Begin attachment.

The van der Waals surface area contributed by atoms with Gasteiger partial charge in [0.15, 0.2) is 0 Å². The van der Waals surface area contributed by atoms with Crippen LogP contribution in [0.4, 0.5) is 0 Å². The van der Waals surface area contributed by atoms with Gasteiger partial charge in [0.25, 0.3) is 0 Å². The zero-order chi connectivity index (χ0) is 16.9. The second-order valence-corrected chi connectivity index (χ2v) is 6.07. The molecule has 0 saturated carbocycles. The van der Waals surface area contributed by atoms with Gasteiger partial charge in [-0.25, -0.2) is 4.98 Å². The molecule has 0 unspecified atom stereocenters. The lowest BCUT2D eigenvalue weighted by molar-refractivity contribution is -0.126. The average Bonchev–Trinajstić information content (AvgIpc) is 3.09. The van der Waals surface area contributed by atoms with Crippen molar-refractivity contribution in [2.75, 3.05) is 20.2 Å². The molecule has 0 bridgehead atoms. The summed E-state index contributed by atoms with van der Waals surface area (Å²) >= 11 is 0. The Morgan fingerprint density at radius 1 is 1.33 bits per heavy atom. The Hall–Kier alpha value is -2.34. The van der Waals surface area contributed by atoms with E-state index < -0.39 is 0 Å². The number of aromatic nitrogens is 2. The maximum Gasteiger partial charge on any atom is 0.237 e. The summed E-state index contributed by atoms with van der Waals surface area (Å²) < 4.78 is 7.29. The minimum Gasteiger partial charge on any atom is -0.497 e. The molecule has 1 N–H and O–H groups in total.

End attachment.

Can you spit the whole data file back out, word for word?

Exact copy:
The van der Waals surface area contributed by atoms with Gasteiger partial charge in [0.15, 0.2) is 0 Å². The van der Waals surface area contributed by atoms with Crippen LogP contribution in [0.4, 0.5) is 0 Å². The van der Waals surface area contributed by atoms with Gasteiger partial charge in [0.25, 0.3) is 0 Å². The zero-order chi connectivity index (χ0) is 16.9. The second-order valence-corrected chi connectivity index (χ2v) is 6.07. The molecule has 0 saturated carbocycles. The van der Waals surface area contributed by atoms with Gasteiger partial charge in [-0.25, -0.2) is 4.98 Å². The molecule has 0 unspecified atom stereocenters. The lowest BCUT2D eigenvalue weighted by molar-refractivity contribution is -0.126. The average Bonchev–Trinajstić information content (AvgIpc) is 3.09. The van der Waals surface area contributed by atoms with Crippen molar-refractivity contribution in [2.75, 3.05) is 20.2 Å². The molecule has 0 bridgehead atoms. The summed E-state index contributed by atoms with van der Waals surface area (Å²) >= 11 is 0. The Morgan fingerprint density at radius 1 is 1.33 bits per heavy atom. The Hall–Kier alpha value is -2.34. The van der Waals surface area contributed by atoms with E-state index < -0.39 is 0 Å². The number of aromatic nitrogens is 2. The maximum Gasteiger partial charge on any atom is 0.237 e. The summed E-state index contributed by atoms with van der Waals surface area (Å²) < 4.78 is 7.29. The minimum Gasteiger partial charge on any atom is -0.497 e. The molecule has 1 N–H and O–H groups in total.